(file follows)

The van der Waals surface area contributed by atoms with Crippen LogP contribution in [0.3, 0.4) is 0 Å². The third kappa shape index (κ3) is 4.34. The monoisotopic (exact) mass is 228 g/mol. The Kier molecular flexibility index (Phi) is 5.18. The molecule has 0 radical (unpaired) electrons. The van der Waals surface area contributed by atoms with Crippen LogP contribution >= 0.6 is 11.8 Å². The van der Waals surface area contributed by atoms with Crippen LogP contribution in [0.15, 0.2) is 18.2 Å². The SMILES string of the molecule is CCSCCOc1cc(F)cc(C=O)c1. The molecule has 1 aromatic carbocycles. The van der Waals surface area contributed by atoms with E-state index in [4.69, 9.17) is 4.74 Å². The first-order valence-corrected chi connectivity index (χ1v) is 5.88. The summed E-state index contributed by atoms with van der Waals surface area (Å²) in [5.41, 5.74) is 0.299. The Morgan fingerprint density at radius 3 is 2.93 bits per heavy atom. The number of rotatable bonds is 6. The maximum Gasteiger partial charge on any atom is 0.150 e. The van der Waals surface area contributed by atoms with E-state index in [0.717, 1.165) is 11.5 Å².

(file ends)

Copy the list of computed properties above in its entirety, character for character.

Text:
The van der Waals surface area contributed by atoms with Crippen LogP contribution in [0.3, 0.4) is 0 Å². The third kappa shape index (κ3) is 4.34. The monoisotopic (exact) mass is 228 g/mol. The Kier molecular flexibility index (Phi) is 5.18. The molecule has 0 radical (unpaired) electrons. The van der Waals surface area contributed by atoms with Crippen LogP contribution >= 0.6 is 11.8 Å². The van der Waals surface area contributed by atoms with Crippen LogP contribution in [0.15, 0.2) is 18.2 Å². The SMILES string of the molecule is CCSCCOc1cc(F)cc(C=O)c1. The molecule has 1 aromatic carbocycles. The van der Waals surface area contributed by atoms with E-state index in [4.69, 9.17) is 4.74 Å². The first-order valence-corrected chi connectivity index (χ1v) is 5.88. The summed E-state index contributed by atoms with van der Waals surface area (Å²) in [5.41, 5.74) is 0.299. The Morgan fingerprint density at radius 3 is 2.93 bits per heavy atom. The number of rotatable bonds is 6. The maximum Gasteiger partial charge on any atom is 0.150 e. The van der Waals surface area contributed by atoms with E-state index in [0.717, 1.165) is 11.5 Å².